In our previous blog posts, we talked about how we updated the Dropbox search engine to add intelligence into our users’ workflow, and how we built our optical character recognition (OCR) pipeline. One of the most impactful benefits that users will see from these changes is that users on Dropbox Professional and Dropbox Business Advanced and Enterprise plans can search for English text within images and PDFs using a system we’re describing as automatic image text recognition.
The potential benefit of automatically recognizing text in images (including PDFs containing images) is tremendous.
In our previous post, we discussed the architecture of our new search engine, named Nautilus, and its use of machine intelligence to scale our search–ranking and content–understanding models. Along with best–in–class performance, scalability, and reliability, we also provided a foundation for implementing intelligent document ranking and retrieval features. This flexible system allows our engineers to easily customize the document–indexing and query–processing pipelines while maintaining strong safeguards to preserve the privacy of our users’ data.
In this post, we will discuss the process that we undertook to ensure optimal performance and reliability.
Each of the hundreds of our search leaves runs our retrieval engine,
Over the last few months, the Search Infrastructure engineering team at Dropbox has been busy releasing a new full-text search engine called Nautilus, as a replacement for our previous search engine.
Search presents a unique challenge when it comes to Dropbox due to our massive scale—with hundreds of billions of pieces of content—and also due to the need for providing a personalized search experience to each of our 500M+ registered users. It’s personalized in multiple ways: not only does each user have access to a different set of documents, but users also have different preferences and behaviors in how they search.
Compressing your files is a good way to save space on your hard drive. At Dropbox’s scale, it’s not just a good idea; it is essential. Even a 1% improvement in compression efficiency can make a huge difference. That’s why we conduct research into lossless compression algorithms that are highly tuned for certain classes of files and storage, like Lepton for jpeg images, and Pied-Piper-esque lossless video encoding. For other file types, Dropbox currently uses the zlib compression format, which saves almost 8% of disk storage.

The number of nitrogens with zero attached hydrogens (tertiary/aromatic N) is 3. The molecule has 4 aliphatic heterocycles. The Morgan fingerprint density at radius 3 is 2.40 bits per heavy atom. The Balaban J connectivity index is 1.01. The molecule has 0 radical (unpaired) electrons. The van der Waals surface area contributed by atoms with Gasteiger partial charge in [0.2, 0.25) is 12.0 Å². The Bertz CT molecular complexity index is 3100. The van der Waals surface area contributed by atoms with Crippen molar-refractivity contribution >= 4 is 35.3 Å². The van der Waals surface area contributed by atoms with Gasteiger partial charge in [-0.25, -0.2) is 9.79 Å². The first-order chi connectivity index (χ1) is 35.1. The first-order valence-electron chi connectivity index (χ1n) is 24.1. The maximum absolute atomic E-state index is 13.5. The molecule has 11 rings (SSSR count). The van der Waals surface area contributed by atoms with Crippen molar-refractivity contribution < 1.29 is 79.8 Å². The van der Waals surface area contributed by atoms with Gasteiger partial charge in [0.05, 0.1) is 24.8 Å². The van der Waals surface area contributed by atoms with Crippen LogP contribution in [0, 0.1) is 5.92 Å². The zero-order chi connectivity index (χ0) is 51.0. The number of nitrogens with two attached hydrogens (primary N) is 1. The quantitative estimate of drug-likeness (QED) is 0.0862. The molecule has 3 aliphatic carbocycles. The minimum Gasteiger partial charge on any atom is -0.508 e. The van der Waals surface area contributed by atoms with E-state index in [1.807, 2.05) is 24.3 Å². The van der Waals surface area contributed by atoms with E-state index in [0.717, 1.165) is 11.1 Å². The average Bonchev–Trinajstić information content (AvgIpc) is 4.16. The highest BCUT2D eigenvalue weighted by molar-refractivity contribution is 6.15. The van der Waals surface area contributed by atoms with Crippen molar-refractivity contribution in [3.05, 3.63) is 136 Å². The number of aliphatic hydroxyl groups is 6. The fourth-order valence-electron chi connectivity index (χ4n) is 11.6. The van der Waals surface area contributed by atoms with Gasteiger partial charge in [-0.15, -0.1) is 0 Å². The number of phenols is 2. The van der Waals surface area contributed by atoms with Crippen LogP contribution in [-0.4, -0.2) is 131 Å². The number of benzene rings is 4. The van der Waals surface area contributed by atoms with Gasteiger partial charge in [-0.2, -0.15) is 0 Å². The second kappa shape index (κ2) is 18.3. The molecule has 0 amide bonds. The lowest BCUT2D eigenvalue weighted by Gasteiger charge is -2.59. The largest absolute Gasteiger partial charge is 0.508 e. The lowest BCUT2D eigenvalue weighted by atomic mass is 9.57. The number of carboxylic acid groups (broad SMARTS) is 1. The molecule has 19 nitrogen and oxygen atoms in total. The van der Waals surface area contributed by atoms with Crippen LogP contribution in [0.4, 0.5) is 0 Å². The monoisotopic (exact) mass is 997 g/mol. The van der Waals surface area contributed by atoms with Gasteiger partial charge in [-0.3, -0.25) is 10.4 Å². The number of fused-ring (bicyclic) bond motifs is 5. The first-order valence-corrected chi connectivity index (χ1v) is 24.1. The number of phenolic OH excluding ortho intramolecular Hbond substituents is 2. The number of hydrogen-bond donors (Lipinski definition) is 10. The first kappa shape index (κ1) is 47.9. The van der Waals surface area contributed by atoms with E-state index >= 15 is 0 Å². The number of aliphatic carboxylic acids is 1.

We introduce DivANS,
Magic Pocket, the exabyte scale custom infrastructure we built to drive efficiency and performance for all Dropbox products, is an ongoing platform for innovation. We continually look for opportunities to increase storage density, reduce latency, improve reliability, and lower costs. The next step in this evolution is our new deployment of specially configured servers filled to capacity with high-density SMR (Shingled Magnetic Recording) drives.
Dropbox is the first major tech company to adopt SMR technology, and we’re currently adding hundreds of petabytes of new capacity with these high-density servers at a significant cost savings over conventional PMR (Perpendicular Magnetic Recording) drives.
With this post we begin a series of articles about our Service Oriented Architecture components at Dropbox, and the approaches we took in designing them. Bandaid, our service proxy, is one of these components. Follow along as we discuss Bandaid’s internal design and the approaches we chose for the implementation.
Bandaid started as a reverse proxy that compensated for inefficiencies in our server-side services. Later we developed it into a service proxy that accelerated adoption of Service Oriented Architecture at Dropbox.
A reverse proxy is a device or service that forwards requests from multiple clients to servers (i.e.